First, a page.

Leave the Seat Empty: 5545 South Woodlawn Avenue

Leave the Seat Empty consists of photos taken of buildings in Chicago in between the time a demolition permit is issued and the time the wrecking crews come.

The vast majority of the city's demolitions are vernacular residential buildings in areas that are either seeing immense new investment or immense ongoing disinvestment. In most cases, the doomed buildings are not deemed architecturally or culturally notable enough for proactive preservation efforts to succeed, where such efforts exist. They are most frequently replaced by new single family homes, or by empty land. These patterns aren't universal among demolitions, but are common outcomes of Chicago's current legal and market environment around land use, building vacancy, and new construction.

Despite its international reputation as a destination for architecture tourism, Chicago's policies around building demolitions often fail to protect historic structures. There are no easy answers to the question of which buildings should remain standing under which circumstances, but residents lack easy access to information about upcoming demolitions, leaving them unable to campaign effectively against demolitions they might oppose. I seek to document many of Chicago's doomed buildings in their final days, often with green demo fencing already up, and be present to acknowledge their disappearance.

5545 South Woodlawn Avenue

Permit issued 05/17/2023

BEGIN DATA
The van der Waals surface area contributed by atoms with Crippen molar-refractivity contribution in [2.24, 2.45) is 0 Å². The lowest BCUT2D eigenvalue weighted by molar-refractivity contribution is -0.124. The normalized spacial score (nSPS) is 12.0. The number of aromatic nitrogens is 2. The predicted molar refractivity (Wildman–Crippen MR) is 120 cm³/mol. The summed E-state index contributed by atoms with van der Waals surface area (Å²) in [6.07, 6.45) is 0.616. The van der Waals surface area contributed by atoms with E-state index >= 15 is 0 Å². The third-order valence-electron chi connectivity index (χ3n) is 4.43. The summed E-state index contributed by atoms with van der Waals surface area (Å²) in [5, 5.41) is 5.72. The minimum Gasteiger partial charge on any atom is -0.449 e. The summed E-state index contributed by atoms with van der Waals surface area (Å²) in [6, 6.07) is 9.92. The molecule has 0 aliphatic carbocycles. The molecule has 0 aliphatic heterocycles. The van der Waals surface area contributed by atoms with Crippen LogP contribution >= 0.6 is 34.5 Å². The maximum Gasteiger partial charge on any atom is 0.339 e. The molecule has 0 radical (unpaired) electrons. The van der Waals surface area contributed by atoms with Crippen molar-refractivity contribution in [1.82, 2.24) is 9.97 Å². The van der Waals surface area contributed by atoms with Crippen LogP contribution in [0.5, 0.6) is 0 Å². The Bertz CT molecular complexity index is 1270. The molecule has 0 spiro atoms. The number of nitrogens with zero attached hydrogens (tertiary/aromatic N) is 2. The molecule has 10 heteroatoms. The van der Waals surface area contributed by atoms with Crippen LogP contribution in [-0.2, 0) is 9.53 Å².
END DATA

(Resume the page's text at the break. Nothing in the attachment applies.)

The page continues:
This home, located in one of the wealthiest sections of Hyde Park, was originally constructed in the 1890s for Swedish-American illustrator Hugo Olof von Hofsten. Proximal to the University of Chicago, the building was home to and host to many university affiliates and notable guests over the years.

In the early 1930s, prolific co-op developers Johnston Brothers Builders briefly purchased the home and proposed a 16-story, 43-unit Gothic Revival tower on the site, later expanding the proposal to 20 stories and dozens more units after acquiring the home next door as well. During that period the home was used as a sales office for the tower, but the proposal fizzled in the Depression-era economy.


The house is perhaps most notable for the tenure of the final family to own it before demolition, the Cate family. They were in possession of the property for more than half the extant history of this home, purchasing it in the 1940s and inhabiting it continuously until the death of Allison Cate Hartman in 2019. Hartman, a self-described "faculty brat", inherited the home from her parents after her father (a professor of medieval history whose career at UChicago began in 1930) passed away in 1981. She and other members of the Cate family were highly active in Hyde Park civic and social circles, and Hartman raised eyebrows and even made headlines once or twice as one of Chicago's only woman auto mechanics beginning in the 1960s. Though she herself didn't drive, Hartman was involved in auto and motorcycle racing as a team owner and mechanic, and operated a repair shop near 77th & Stony Island between 1964 and 1996. After closing the shop she went back to school to become a lawyer, becoming barred in Illinois in 2006 at the age of 75 and actively practicing until she died. Her local notability lead to an Illinois General Assembly resolution honoring her passing.


After a period of vacancy, Hartman's family sold the home (which had significant deferred maintenance) for $1.4 million in 2023. It was demolished shortly after the sale. The buyers, though ensconced in an LLC, appear to be future owner-occupants of the new 5,500 square foot home currently being built on the site. Currently living in Old Town, they are business executives with a UChicago connection and no prior history of speculative real estate development - the fact that their permits list luxury homebuilders Savane Properties as a general contractor also indicates the house is likely a personal commission, rather than a project meant to resell upon completion.